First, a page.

Wadowice [vadɔˈvʲit͡sɛ] (German: Frauenstadt – Wadowitz) is a town in southern Poland, 50 kilometres (31 miles) southwest of Kraków with 19,200 inhabitants (2006), situated on the Skawa river, confluence of Vistula, in the eastern part of Silesian Foothills (Pogórze Śląskie). Wadowice is known for being the birthplace of Karol Wojtyła, later Pope John Paul II.
|First mentioned||14th century|
|• Mayor||Bartosz Kaliński (PiS)|
|• Total||12.98 km2 (5.01 sq mi)|
|Highest elevation||318 m (1,043 ft)|
|Lowest elevation||250 m (820 ft)|
|• Density||1,500/km2 (3,800/sq mi)|
|Time zone||UTC+1 (CET)|
|• Summer (DST)||UTC+2 (CEST)|
|Area code(s)||+48 33|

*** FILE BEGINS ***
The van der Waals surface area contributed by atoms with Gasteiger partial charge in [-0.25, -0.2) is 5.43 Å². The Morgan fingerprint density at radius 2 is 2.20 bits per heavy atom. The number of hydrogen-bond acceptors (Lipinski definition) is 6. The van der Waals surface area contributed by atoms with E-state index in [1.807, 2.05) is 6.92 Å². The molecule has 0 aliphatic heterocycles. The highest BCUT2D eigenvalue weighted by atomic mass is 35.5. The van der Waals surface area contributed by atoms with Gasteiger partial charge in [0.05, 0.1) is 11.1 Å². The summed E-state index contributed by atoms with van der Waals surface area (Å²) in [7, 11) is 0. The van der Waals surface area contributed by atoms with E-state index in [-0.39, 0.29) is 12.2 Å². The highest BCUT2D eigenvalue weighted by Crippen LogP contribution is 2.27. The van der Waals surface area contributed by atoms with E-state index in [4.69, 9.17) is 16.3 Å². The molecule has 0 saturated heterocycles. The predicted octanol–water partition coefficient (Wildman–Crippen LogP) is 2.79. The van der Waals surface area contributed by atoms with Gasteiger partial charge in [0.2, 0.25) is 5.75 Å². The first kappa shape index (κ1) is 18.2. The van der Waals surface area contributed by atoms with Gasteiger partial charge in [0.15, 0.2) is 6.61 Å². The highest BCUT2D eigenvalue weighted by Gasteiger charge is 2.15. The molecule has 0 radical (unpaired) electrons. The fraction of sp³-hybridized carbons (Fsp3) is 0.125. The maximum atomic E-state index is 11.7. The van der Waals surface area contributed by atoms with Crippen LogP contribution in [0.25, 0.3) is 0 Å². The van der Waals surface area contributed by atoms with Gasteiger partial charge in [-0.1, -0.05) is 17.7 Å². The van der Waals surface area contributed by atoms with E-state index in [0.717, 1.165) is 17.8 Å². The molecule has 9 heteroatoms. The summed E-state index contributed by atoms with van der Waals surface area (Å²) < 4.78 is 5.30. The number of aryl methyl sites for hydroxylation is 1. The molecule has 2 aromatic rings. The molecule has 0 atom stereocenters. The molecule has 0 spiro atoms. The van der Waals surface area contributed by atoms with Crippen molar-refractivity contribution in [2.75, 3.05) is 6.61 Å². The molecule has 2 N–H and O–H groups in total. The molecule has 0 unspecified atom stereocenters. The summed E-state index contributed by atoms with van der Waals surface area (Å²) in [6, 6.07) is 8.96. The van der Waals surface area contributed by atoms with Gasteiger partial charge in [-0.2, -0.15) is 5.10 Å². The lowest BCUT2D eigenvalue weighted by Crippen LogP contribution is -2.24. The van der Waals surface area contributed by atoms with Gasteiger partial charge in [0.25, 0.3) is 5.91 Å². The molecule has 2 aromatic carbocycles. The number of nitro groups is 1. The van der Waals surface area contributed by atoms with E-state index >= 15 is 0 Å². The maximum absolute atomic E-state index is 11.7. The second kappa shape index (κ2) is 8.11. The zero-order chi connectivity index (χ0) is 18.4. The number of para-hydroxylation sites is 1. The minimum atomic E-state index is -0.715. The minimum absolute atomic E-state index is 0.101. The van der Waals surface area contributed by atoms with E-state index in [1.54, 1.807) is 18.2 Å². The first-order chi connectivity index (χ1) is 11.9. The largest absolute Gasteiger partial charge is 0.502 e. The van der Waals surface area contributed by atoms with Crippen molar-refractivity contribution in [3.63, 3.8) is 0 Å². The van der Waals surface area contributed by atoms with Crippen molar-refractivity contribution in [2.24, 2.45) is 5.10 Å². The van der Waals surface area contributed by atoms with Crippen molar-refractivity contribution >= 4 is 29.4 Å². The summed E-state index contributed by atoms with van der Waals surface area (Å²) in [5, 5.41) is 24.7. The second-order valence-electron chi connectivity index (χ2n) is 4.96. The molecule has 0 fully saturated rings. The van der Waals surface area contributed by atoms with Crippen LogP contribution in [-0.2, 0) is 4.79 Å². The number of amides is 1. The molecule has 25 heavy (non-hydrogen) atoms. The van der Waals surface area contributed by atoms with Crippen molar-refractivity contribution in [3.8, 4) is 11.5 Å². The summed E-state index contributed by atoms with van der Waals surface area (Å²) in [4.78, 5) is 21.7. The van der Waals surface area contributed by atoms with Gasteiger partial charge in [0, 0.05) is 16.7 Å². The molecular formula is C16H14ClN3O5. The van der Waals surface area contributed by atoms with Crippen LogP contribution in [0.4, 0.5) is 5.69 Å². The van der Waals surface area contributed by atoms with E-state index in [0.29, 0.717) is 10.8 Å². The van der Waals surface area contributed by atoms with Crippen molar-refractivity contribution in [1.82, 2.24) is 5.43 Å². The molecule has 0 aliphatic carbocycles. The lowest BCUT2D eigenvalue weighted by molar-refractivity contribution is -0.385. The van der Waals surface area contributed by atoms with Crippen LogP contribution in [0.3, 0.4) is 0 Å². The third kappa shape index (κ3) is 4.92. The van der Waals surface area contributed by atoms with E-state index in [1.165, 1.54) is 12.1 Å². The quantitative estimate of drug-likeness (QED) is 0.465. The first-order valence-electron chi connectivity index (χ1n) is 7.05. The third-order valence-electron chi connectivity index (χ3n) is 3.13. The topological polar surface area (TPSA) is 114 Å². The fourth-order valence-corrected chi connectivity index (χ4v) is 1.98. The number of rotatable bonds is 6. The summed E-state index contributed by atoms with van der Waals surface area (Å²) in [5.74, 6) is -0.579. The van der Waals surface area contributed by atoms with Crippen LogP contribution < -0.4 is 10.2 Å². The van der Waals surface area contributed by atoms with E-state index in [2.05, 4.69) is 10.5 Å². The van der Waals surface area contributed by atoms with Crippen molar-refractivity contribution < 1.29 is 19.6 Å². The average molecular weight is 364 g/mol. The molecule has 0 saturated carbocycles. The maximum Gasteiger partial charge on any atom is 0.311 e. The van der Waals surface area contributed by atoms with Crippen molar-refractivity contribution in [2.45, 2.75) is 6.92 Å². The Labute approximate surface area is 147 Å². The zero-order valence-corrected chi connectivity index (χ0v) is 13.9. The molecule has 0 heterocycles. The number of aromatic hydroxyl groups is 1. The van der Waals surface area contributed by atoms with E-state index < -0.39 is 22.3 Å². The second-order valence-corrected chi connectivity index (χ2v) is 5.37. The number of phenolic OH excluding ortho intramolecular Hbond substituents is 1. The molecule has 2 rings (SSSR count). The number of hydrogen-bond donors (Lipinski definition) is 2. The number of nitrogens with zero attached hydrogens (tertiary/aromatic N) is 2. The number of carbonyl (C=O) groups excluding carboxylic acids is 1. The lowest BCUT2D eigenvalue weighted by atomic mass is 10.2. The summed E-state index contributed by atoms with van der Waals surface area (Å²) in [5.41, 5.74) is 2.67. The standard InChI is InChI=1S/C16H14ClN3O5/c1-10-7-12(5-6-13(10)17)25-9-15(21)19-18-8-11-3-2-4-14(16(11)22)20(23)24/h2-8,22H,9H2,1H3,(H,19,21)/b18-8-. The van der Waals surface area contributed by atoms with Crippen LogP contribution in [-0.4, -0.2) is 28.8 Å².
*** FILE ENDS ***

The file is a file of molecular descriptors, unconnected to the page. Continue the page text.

The first permanent settlement in the area of today's Wadowice was founded in the late 10th century or early 11th century. According to a local legend, the town was founded by a certain Wad or Wład, a short form for the Slavic name of Ladislaus (Polish: 'Władysław'). The town was first mentioned as Wadowicze in St. Peter penny register in the years 1325–1327. In 1327 it is also mentioned (under the same name) in a fief registry sent from prince John I Scholastyk of Oświęcim to Bohemian king John I, Count of Luxemburg. At this time it was a trading settlement belonging to the Dukes of Silesia of the Piast Dynasty, and according to some historians it was already a municipality. In 1430 a great fire destroyed the town. It was soon rebuilt and granted city rights, along with a city charter and a self-government, based on the then-popular Kulm law. The privileges, granted by Prince Kazimierz I of Oświęcim led to a period of fast reconstruction and growth.